Feeling So Alone…

…But not it is not really the alone part that bothers me, it’s the being without him, without my soulmate and life partner.

I started to feel sorry for myself last night as I sat in a bed in the Emergency Department of the same hospital where my beloved died a little over a month ago.

I was being seen for a bronchial infection and an aspiration, that was causing severe and violent bouts of coughing. After two lung/respiratory treatments, some other medications, lab work and a chest X-ray, I was finally discharged home, six hours after arriving.

Exhausted and medicated, I finally slept better than I have since David was admitted through that very ED, back at the end of October.

I puttered around the apartment today, starting one project but moving on to another before finishing the first, overwhelmed at the amount of work there is to do. And this is just household work, as I took a break from all of the “work” work.

I so want this part of it to be over so that I can just focus on my grief, the immensity of my loss of the person who meant the most to me in my life and who made me feel safe.

Where do I go from here?! What am I supposed to do? I know that I have a lot to do to close out David’s work, it could be a year or two before all is settled. And I can honor him by carrying on with his mission to make the world a more equitable place for all people.

And then, there is his story/our story. So many people have asked me to write about it in a book. His story alone would make for a very long and fascinating book. Our story, picking up when we met, is a beautiful story of deep and unconditional love and of the saving of each other by one another.

We would often lament the fact that we hadn’t met sooner, yet we both acknowledged that we met at the perfect time in our lives. And while we each wished that we could have saved the other from some of the misery of our lives before we met, perhaps we had to go through what we did separately in order to more appreciate our togetherness.

I thought that I had experienced love before, and I suppose that I had, but not like this. Not love of this intensity that grew stronger every day. Not an all-consuming love that I was so in need of that it felt as though David was my oxygen and when I was away from him I could scarcely breathe. We loved being together. All of the time.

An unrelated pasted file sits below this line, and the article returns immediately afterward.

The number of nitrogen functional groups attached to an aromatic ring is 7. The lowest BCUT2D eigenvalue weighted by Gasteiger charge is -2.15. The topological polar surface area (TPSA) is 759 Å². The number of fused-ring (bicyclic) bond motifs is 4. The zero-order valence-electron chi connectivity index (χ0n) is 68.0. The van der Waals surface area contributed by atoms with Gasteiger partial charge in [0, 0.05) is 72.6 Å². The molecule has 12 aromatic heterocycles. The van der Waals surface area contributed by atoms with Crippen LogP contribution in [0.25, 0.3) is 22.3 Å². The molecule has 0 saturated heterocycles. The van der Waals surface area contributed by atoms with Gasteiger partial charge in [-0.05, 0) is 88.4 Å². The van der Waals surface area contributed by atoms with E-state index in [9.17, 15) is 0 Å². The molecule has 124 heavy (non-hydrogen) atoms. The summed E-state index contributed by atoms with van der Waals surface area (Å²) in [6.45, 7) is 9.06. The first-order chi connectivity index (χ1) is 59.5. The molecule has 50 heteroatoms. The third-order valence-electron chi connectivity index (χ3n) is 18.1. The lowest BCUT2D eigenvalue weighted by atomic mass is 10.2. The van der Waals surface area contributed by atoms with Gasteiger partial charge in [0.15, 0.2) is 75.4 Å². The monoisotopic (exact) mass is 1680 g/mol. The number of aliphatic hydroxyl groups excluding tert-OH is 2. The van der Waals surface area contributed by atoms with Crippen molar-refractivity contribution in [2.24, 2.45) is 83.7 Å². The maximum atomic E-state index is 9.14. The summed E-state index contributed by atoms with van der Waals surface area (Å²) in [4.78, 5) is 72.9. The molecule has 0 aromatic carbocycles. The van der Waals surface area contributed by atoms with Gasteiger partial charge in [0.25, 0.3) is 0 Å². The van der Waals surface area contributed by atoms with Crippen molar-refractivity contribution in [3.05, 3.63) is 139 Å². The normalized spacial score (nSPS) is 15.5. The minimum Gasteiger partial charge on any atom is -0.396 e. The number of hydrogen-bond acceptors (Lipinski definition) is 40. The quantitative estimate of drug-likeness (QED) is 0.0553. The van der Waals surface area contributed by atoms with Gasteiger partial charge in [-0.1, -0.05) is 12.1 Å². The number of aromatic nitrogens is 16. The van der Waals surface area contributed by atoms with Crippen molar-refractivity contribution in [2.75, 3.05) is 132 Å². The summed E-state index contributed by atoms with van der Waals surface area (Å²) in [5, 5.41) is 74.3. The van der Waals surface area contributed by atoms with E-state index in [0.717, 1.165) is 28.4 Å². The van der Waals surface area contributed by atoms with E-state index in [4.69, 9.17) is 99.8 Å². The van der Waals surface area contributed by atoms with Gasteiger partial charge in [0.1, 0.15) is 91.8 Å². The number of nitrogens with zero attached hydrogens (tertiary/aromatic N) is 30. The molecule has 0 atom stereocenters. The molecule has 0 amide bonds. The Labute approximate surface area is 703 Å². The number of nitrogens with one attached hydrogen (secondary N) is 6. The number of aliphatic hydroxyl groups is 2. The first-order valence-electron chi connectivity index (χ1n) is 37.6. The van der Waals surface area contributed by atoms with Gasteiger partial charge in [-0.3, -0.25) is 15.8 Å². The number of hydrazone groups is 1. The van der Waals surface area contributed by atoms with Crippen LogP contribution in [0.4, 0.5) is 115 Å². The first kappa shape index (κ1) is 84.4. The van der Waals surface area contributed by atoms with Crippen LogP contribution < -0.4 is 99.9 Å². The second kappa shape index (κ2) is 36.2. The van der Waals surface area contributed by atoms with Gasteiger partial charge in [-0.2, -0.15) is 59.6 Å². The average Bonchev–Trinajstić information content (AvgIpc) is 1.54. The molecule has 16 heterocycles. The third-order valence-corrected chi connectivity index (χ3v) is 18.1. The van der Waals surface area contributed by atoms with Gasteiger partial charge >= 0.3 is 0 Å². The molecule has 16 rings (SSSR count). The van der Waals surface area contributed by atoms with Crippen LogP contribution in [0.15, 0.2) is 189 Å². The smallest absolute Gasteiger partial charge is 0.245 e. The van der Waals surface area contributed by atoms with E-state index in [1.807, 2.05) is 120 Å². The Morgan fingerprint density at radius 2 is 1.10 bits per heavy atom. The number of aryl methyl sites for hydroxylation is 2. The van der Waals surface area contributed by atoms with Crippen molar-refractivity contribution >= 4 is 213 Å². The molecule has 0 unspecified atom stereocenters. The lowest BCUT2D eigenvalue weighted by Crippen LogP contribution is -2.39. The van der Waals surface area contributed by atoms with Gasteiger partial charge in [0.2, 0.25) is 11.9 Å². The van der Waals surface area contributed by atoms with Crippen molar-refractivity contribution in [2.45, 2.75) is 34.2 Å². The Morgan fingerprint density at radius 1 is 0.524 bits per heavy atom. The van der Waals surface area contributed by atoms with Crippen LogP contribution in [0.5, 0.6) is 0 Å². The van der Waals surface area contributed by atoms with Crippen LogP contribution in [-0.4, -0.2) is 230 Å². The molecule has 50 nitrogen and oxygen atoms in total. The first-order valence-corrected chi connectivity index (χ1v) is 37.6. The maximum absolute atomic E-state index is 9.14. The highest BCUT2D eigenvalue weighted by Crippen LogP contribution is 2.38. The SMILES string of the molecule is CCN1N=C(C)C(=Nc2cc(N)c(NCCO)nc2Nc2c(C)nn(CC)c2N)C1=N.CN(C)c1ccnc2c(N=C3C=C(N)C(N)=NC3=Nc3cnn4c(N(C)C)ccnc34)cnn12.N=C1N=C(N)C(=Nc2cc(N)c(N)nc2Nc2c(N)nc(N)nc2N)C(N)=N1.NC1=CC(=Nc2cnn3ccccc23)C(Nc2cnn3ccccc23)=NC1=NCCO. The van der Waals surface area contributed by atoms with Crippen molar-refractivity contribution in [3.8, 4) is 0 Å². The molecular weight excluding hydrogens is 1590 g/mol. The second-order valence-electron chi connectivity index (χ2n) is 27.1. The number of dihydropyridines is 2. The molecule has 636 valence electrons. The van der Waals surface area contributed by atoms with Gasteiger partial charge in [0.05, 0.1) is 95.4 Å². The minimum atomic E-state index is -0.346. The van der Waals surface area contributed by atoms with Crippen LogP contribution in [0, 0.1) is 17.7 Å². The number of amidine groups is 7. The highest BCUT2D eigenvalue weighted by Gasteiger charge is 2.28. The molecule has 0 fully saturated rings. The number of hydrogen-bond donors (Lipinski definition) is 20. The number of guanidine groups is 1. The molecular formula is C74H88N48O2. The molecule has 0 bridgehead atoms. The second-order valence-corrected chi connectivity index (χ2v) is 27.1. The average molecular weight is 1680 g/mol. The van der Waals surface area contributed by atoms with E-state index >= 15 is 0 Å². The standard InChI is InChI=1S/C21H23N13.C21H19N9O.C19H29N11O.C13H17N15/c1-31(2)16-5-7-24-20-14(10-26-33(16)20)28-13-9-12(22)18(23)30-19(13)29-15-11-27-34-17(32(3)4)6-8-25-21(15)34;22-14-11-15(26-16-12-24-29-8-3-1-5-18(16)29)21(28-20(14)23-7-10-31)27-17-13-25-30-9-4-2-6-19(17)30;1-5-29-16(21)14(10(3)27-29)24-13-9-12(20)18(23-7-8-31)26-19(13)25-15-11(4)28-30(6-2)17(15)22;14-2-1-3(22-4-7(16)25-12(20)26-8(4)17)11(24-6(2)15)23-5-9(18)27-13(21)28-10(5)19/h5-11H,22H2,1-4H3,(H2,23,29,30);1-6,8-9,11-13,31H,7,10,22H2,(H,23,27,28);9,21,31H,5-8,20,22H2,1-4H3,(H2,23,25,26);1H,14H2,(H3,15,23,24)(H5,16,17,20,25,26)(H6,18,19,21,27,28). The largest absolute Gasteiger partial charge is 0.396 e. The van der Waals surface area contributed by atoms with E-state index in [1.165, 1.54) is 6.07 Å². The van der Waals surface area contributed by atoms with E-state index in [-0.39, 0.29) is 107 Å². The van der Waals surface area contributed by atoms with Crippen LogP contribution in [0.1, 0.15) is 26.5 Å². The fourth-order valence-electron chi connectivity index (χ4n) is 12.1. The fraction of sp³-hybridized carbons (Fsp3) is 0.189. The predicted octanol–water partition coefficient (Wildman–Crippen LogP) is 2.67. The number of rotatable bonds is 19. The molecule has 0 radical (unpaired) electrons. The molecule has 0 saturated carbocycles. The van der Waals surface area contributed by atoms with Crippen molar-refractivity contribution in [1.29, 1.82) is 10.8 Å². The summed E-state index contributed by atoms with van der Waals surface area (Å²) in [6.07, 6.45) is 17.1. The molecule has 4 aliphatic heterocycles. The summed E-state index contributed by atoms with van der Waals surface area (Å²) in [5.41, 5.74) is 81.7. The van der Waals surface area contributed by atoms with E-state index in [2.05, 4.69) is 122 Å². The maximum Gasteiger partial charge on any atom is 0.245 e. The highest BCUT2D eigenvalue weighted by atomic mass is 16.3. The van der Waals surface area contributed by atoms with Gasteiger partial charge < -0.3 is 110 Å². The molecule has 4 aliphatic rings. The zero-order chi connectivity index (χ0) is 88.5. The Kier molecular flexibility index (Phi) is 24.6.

We loved this life we had created together, and though there were health challenges for both of us, we just never imagined the end…we did not want to. There were nights when I laid in bed in his arms and I would start silently weeping. He would ask what the matter was, and I would tell him that I was just imagining that this would come to an end, that one of us would die, to which he responded by holding me tighter and telling me he “wasn’t going anywhere.”

He came back from near death so many times that I started to believe that he would never die. He would never leave me. And he wouldn’t. Intentionally. But he had gone through so much with each hospitalization that it took its toll on him. He was very tired at the end, unusual for this guy that got up every day with a sense of eagerness to seize the day. No one else besides me realized how difficult just getting out of bed was for him, not to mention getting his functionality back after waking up nearly blind and paralyzed every morning.

I believed in our Fairy Tale 100%. It took me 52 years to find him, I could not let myself believe that I could lose him. And yet I did…

In a moment everything can change.

Published by The Philosophical Widow

Only some seven+ years after meeting and marrying my soulmate, I became a reluctant widow. It is a surreal experience, especially because my beloved husband was indomitable. There were so many health scares, times that medically he should not have survived, but beat the odds and went on to do better and better work, not to mention being a loving life partner. I changed dramatically during our time together...in him I found the safety and true love that I had always craved. This sense of safety and unconditional love allowed me to do the deep trauma work necessary to heal and become whole. I came to possess a strength that I never knew I had. I learned what true happiness felt like. I had it all in this amazing man. All except time, that is. “We loved each other enough for a lifetime, but tragically only had a moment.” Yet I am full of gratitude for having had the opportunity to love and be loved by this man. He was my world. Now I must learn who I am without being at his side and without him at mine. My only regret is that we did not have forever...

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